LAST October, 10 Catholic students from Hamilton—five from Holy Cross High School and five from St John Ogilvie High School—travelled to Uganda with Sister Stacey Cameron of the Sisters of St Peter Claver, Martin Mann from Missio Scotland, myself and two other teachers. Sr Stacey and Martin—who had both liaised with Sr Stella Niwagira in Uganda—had put a great deal of planning into the trip. The pupils too had organised many fundraising events and collected many donations—including pens, pencils, jotters, clothes, football strips and footballs—from their respective school communities to support the schools in Uganda and the projects which were to be visited. So when the time came to leave Glasgow and fly the 6676 miles to Kampala, the entire group were very excited and looking forward to arriving in Uganda to start their mission.
Arrival and acclimatisation
On arriving in Kampala—tired but excited—and after an early night, we rose early for breakfast and started our 400-mile journey to Kabale. On route to Kabale, we crossed the equator, stopping so that the group could have their picture taken. After driving for six hours, we turned off the main road onto a dirt track, 20 miles long, which led to Kabale. Travelling along this road we got our first real insight into just how poor the families there were. Children were returning home from school and, although it was the rainy season, most were bare footed.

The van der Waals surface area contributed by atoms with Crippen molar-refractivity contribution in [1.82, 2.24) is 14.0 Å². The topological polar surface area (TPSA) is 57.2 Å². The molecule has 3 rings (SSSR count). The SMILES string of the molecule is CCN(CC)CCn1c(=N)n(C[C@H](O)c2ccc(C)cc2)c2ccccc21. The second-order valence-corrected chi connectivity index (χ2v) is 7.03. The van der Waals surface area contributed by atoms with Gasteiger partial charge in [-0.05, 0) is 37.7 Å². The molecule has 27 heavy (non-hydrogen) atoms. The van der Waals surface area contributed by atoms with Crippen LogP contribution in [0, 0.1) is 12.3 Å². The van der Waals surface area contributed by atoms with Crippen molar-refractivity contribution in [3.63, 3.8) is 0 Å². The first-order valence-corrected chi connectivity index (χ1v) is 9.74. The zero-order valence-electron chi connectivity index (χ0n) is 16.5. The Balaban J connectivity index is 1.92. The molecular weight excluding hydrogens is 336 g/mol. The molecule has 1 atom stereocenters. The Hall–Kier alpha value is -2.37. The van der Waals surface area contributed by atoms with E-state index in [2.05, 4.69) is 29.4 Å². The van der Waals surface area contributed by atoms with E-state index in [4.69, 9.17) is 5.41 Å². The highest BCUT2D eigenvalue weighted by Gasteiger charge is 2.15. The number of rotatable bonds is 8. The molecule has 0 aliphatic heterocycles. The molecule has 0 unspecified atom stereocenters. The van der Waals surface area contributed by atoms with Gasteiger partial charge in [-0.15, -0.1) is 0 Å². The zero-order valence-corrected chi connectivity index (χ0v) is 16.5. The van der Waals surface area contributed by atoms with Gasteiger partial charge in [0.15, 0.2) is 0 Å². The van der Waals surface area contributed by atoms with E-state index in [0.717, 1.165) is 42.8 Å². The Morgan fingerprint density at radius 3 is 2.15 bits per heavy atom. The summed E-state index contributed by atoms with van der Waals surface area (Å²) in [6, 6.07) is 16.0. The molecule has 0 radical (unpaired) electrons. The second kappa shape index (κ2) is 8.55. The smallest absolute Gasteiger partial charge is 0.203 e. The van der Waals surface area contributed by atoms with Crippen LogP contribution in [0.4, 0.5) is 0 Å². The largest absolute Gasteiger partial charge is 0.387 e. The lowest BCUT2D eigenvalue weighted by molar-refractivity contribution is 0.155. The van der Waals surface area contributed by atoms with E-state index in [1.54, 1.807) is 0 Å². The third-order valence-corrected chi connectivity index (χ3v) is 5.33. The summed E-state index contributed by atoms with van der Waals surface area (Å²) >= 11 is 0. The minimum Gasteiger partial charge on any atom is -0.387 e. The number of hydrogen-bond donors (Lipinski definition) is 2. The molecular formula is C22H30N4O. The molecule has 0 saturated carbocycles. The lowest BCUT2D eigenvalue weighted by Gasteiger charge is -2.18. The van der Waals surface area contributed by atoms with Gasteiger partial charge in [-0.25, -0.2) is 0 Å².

When we arrived at our accommodation, rooms were allocated to the group, which were very basic with mosquito nets over each bed. The accommodation for the seven girls and two female staff had one bathroom and the hot water came from a small tank, which was shared not only by our group, but also by the staff managing the centre. Breakfast was eaten outside every morning and consisted of cereal, bread, butter, jam and bananas with tea and coffee available. Lunch was normally at the parish house and consisted of rice, beans, matooke with chicken, meat or fish. Our evening meal was prepared by ourselves and consisted of noodles, toast, bananas, avocados, with pineapple for dessert. On two nights we had chips as a treat!
An education on education
During our mission we visited four schools: St Peter’s Secondary School, St Andrew’s Primary School, Nyarushanje Upper Primary School and Mulago School for the deaf. We also visited two projects: the Peer Link project and Nsambya Babies Home.